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node22 ARMA and ARIMA STAT 510 - Applied Time Series Analysis

# Node22 ARMA and ARIMA STAT 510 - Applied Time Series Analysis

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This is Google's cache of http://onlinecourses.science.psu.edu/stat510/node/22 . It is a snapshot of the page as it appeared on 21 Jul 2010 12:36:55 GMT. The current page could have changed in the meantime. Learn more Text-only version STAT 510 - Applied Time Series Analysis ANGEL Department of Statistics Eberly College of Science Home // Section 2: Time Domain Models ARMA and ARIMA Submitted by gfj100 on Sun, 03/28/2010 - 15:30 ARMA Definition x t is ARMA ( p , q ) if x t is stationary and can be written as: ARMA Models We remind ourselves what φ( B ) and θ( B ) are in this context: Note that φ( B ) has negative signs because we are moving these x t from the right side to the left side. Applying the backshift operators and moving all the terms with parameters to the right-hand side, we obtain: and this is the Auto Regressive Moving Average model ( ARMA ). The notation typically used is ARMA ( p , q ). Therefore, an ARMA (1, 1) would only include the φ 1 x t- 1 and the θ 1 w t- 1 terms (in addition to w t ). An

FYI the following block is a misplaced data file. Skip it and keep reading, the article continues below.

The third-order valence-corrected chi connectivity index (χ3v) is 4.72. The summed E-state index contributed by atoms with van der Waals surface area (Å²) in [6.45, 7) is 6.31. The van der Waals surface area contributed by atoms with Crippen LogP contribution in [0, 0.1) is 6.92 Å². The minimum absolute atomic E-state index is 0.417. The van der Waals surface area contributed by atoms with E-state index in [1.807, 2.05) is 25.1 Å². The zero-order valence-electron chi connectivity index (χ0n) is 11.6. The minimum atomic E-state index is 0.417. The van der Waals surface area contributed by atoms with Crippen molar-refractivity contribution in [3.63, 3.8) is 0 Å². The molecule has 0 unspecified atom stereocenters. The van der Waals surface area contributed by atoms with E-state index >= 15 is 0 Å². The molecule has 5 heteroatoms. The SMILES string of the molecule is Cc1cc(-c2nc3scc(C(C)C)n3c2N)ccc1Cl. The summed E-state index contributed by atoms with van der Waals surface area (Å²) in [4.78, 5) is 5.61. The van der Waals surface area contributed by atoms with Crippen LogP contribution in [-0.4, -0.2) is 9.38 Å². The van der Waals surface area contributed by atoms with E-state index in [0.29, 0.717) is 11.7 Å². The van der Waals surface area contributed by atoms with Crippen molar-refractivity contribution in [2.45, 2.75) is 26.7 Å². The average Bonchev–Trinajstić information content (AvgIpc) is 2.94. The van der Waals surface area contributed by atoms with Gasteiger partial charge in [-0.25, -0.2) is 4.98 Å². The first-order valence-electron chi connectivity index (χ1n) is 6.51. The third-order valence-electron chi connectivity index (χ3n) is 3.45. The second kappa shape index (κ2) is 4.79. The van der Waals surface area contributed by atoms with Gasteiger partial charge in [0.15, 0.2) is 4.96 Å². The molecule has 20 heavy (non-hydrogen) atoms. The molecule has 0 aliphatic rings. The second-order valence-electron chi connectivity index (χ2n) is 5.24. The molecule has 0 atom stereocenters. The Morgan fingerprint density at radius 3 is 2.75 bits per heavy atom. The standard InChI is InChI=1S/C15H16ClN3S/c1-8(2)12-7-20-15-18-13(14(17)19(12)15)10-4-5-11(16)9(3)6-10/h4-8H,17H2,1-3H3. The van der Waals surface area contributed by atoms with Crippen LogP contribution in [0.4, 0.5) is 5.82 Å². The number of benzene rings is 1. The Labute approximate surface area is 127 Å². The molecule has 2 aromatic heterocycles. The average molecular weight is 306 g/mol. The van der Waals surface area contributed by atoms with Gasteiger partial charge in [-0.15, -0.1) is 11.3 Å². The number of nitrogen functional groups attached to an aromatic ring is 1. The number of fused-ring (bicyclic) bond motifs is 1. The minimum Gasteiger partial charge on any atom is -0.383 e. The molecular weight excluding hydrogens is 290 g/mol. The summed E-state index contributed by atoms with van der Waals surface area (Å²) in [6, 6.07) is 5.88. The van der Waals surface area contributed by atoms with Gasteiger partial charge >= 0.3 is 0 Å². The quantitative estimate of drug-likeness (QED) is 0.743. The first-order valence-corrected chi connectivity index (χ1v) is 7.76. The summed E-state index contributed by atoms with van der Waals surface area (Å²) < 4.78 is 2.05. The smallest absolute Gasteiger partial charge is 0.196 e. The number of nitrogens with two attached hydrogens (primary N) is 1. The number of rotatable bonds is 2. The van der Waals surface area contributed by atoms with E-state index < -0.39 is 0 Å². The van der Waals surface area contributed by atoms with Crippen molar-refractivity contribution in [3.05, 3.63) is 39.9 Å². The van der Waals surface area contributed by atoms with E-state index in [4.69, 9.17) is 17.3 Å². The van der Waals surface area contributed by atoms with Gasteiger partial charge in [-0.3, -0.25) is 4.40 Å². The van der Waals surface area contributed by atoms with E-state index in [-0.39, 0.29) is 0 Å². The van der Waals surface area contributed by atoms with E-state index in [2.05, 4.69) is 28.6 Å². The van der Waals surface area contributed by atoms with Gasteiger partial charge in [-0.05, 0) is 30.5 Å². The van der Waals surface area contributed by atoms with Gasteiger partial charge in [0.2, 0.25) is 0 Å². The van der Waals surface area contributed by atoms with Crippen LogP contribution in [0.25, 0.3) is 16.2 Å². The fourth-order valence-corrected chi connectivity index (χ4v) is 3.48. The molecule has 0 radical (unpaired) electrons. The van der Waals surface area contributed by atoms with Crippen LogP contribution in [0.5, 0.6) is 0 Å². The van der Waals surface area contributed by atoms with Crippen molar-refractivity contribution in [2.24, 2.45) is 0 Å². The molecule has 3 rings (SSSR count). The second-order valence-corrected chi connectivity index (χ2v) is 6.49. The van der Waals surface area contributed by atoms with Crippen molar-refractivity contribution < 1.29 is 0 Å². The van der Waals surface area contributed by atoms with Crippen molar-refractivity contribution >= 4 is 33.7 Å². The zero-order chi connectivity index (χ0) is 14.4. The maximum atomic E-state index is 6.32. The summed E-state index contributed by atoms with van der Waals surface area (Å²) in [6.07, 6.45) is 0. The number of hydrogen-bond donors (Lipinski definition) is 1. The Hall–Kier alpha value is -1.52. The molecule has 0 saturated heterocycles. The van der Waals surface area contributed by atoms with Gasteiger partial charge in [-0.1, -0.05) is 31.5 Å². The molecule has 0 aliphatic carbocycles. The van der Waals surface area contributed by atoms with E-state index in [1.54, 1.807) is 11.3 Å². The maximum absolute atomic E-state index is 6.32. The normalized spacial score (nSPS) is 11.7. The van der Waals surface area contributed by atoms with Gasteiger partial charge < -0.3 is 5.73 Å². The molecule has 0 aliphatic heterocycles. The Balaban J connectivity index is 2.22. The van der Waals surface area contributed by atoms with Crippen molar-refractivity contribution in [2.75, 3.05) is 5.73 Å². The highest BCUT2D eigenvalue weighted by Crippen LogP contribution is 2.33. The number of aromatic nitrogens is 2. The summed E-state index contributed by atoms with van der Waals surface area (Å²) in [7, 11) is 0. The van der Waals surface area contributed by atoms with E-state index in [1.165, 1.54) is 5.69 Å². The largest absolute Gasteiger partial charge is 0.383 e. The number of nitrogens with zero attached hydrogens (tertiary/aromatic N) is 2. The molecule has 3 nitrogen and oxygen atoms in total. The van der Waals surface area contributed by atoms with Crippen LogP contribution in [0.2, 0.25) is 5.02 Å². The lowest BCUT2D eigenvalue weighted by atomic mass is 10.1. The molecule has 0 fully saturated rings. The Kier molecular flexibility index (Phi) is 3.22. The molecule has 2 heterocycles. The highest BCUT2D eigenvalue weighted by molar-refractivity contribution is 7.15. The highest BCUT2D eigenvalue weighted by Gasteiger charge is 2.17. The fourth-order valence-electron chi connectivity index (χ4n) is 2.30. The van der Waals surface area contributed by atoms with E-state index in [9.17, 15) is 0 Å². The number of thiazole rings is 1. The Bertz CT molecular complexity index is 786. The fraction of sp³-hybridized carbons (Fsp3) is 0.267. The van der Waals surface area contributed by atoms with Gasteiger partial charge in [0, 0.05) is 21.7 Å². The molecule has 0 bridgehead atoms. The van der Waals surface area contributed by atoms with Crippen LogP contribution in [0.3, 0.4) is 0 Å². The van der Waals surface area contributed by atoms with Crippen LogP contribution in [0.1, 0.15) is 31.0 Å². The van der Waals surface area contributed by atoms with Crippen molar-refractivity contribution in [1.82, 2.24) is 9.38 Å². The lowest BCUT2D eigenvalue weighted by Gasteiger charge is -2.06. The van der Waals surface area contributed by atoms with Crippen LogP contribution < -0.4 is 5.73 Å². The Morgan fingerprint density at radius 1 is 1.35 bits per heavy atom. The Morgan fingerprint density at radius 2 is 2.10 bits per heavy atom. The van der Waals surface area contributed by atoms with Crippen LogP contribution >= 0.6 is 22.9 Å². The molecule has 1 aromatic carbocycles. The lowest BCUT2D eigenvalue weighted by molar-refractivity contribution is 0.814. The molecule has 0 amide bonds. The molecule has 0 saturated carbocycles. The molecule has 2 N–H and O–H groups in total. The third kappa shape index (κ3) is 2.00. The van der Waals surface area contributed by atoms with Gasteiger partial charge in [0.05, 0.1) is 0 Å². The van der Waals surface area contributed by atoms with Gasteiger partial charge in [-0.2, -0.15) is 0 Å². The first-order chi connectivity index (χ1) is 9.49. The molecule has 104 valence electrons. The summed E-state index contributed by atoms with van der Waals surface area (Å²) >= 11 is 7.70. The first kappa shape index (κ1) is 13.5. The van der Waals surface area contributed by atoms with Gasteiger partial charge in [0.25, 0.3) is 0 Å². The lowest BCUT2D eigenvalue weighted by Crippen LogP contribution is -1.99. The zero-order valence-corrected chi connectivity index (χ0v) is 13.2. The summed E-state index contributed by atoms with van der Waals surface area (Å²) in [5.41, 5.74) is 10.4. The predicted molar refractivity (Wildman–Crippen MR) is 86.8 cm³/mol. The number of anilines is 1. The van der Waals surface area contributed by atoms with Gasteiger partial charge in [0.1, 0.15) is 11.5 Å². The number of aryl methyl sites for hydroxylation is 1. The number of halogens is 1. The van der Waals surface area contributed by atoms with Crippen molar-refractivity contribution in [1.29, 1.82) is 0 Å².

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ARMA (2, 1) would include two φ terms, φ 1 x t- 1 and φ 2 x t- 2 , and one MA term, θ 1 w t- 1 . The notation simply tells you the order of the AR part and the MA part of the model. You always include w t with no coefficient, (but recall w t always includes a variance parameter.) A Troublesome Example - Parameter Redundancy Suppose that the model for your data is white noise. If this is true for every
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